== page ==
Fundraiser for officer who shot Nahel outstrips donations to victim’s family

A fundraiser for the family of the police officer who shot and killed French teenager Nahel M. on Tuesday raised 1.47 million euros ($1.6 million), far exceeding the donations from Nahel’s family and sparking outrage among many in France. Shame and anger.


The shooting and its fallout from unleashing a wave of unrest in poor French suburbs continued to dominate political debate, with Prime Minister Elizabeth Born arguing in parliament for a crackdown on young rioters and their parents.

President Emmanuel Macron held a three-and-a-half-hour meeting with the 302 mayors of the town where the riots took place, with one participant calling it “catharsis” and telling them the violence was subsiding .

Macron said: “Will the return to calm last? I would proceed with caution, but the peak we have experienced in the past few days is over.”

After hearing a range of views from mayors, he said humility was necessary because there was no consensus on how best to respond to what had happened.

Macron told the mayors that his government would introduce an emergency law aimed at making it easier to rebuild burned and damaged buildings and infrastructure by reducing red tape.

Earlier, the head of France’s main employers’ organization estimated the cost of repairing damage from the unrest would exceed 1 billion euros, citing the looting of 200 shops, the damage to 300 bank branches and 250 tobacco shops.

The French press bulletin focused on the issue of competing crowdfunding campaigns between Naher and the police, a topic that drew vitriolic responses and exposed the deep polarization of French society.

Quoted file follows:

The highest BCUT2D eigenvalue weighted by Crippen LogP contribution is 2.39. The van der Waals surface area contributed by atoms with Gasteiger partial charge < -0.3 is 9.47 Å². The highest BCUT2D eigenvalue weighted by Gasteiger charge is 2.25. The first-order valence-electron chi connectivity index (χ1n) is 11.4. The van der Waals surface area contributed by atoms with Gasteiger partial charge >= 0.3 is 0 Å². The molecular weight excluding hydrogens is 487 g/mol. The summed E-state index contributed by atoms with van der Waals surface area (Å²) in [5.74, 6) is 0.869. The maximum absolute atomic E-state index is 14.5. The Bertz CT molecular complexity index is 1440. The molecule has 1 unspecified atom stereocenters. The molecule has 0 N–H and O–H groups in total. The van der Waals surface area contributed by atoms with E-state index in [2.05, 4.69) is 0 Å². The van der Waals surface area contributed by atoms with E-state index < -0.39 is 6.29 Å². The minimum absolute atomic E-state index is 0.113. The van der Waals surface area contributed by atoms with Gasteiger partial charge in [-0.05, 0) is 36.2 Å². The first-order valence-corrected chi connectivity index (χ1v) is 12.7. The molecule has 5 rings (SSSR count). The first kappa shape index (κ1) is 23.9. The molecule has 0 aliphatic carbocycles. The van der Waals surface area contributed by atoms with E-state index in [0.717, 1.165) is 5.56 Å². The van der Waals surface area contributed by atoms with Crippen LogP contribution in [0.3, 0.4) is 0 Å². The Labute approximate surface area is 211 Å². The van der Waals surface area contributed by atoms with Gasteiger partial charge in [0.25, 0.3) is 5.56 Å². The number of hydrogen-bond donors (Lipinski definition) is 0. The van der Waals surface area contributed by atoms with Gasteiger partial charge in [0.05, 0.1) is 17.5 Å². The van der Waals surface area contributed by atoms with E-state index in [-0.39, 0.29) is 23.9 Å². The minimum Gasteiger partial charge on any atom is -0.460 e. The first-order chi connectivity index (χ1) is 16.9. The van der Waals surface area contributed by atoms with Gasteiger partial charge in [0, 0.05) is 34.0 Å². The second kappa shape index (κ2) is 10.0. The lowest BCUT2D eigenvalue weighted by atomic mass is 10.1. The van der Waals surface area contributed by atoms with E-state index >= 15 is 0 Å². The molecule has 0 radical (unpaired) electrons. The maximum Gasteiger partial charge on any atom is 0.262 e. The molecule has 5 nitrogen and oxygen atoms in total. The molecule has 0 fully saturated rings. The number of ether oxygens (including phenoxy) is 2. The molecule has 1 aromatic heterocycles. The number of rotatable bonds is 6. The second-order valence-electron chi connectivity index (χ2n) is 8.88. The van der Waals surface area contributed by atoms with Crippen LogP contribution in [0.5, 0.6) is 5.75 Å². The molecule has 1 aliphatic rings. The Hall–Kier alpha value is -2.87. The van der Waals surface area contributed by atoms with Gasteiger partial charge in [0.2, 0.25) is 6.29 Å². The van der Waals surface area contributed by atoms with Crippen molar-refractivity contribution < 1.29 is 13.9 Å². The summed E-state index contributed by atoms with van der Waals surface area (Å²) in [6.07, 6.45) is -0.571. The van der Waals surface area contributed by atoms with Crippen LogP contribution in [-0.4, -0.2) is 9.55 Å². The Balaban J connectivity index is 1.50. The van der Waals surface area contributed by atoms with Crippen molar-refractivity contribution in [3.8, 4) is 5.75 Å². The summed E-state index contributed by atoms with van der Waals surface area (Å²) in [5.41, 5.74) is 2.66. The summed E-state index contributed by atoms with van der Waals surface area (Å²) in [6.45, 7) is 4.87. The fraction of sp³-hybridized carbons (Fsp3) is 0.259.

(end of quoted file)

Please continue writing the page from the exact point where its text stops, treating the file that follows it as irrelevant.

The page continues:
Far-right media personality Jean Messiha has received more than 72,000 private donations on a GoFundMe platform for the police officer detained for manslaughter.

Politicians on the left called the fundraiser scandalous and called for it to be shut down, while those on the far right defended the police force, which it says is the target of daily violence in the low-income suburbs of French cities.

“It’s a disgrace that this policeman is a victim of a national witch hunt,” Messiha tweeted.

A pledge of €352,000 was raised for the Naher family.

dissatisfaction with the police

The scale of the violence that shocked France after the June 27 shooting of Nahel, a 17-year-old Algerian-Moroccan man, led to a police crackdown on the rioters, leading to two nights of relative calm.

Police arrested 72 people overnight, the interior ministry said.

What started as an uprising in high-rise housing turned into broader hatred and anger against the country, and opportunistic violence in towns and cities.

Mobs torched more than 5,000 cars, looted shopping malls and attacked city halls, schools and state properties considered national symbols.

Speaking to lawmakers in parliament, Born defended a tough law and order stance, saying the criminal justice system should ensure that even minor crimes committed during the riots are prosecuted.

She also said parents of juvenile rioters should be fined and trained on parental responsibility, and the attorney general would issue an immediate directive in this regard.

Responding to a leftist opposition lawmaker calling for a clear condemnation of police violence and to change a law that many police critics blame for an increase in police shootings, Bohn accused the lawmaker of disrespecting police values. republic.

Her speech did not address deep discontent among law enforcement agencies in the impoverished and racially mixed suburbs of France’s major cities, known as suburbs, where North African-Muslim communities have long accused police of tactics of racial profiling and violence.


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